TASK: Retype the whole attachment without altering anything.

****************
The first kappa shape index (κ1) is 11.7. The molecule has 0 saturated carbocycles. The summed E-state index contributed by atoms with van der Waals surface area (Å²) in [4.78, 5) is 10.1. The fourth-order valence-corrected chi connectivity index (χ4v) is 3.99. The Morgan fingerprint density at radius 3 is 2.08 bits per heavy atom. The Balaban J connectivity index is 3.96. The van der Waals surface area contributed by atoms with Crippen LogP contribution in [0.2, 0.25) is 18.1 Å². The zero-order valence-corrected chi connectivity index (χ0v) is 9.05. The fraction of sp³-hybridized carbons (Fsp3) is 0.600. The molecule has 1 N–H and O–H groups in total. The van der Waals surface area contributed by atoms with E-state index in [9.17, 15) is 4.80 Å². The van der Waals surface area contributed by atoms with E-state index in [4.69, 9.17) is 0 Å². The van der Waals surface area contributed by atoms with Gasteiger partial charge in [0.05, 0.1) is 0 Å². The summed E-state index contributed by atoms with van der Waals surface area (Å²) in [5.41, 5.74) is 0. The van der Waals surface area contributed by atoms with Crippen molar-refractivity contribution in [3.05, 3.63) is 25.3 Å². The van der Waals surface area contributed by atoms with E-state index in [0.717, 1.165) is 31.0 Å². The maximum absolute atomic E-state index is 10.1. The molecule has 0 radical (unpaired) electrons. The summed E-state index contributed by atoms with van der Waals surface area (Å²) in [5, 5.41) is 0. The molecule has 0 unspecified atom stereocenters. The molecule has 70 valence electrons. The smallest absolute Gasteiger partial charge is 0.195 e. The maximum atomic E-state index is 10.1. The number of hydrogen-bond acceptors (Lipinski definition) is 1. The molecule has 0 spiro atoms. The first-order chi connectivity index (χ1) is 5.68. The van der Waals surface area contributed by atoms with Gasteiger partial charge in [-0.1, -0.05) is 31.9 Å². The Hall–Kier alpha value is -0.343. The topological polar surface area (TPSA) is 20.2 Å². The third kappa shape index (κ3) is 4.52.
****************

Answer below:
The first kappa shape index (κ1) is 11.7. The molecule has 0 saturated carbocycles. The summed E-state index contributed by atoms with van der Waals surface area (Å²) in [4.78, 5) is 10.1. The fourth-order valence-corrected chi connectivity index (χ4v) is 3.99. The Morgan fingerprint density at radius 3 is 2.08 bits per heavy atom. The Balaban J connectivity index is 3.96. The van der Waals surface area contributed by atoms with Crippen LogP contribution in [0.2, 0.25) is 18.1 Å². The zero-order valence-corrected chi connectivity index (χ0v) is 9.05. The fraction of sp³-hybridized carbons (Fsp3) is 0.600. The molecule has 1 N–H and O–H groups in total. The van der Waals surface area contributed by atoms with E-state index in [9.17, 15) is 4.80 Å². The van der Waals surface area contributed by atoms with E-state index in [4.69, 9.17) is 0 Å². The van der Waals surface area contributed by atoms with Gasteiger partial charge in [0.05, 0.1) is 0 Å². The summed E-state index contributed by atoms with van der Waals surface area (Å²) in [5.41, 5.74) is 0. The van der Waals surface area contributed by atoms with Crippen molar-refractivity contribution in [3.05, 3.63) is 25.3 Å². The van der Waals surface area contributed by atoms with E-state index in [0.717, 1.165) is 31.0 Å². The maximum absolute atomic E-state index is 10.1. The molecule has 0 radical (unpaired) electrons. The summed E-state index contributed by atoms with van der Waals surface area (Å²) in [5, 5.41) is 0. The molecule has 0 unspecified atom stereocenters. The molecule has 70 valence electrons. The smallest absolute Gasteiger partial charge is 0.195 e. The maximum atomic E-state index is 10.1. The number of hydrogen-bond acceptors (Lipinski definition) is 1. The molecule has 0 spiro atoms. The first-order chi connectivity index (χ1) is 5.68. The van der Waals surface area contributed by atoms with Gasteiger partial charge in [-0.1, -0.05) is 31.9 Å². The Hall–Kier alpha value is -0.343. The topological polar surface area (TPSA) is 20.2 Å². The third kappa shape index (κ3) is 4.52.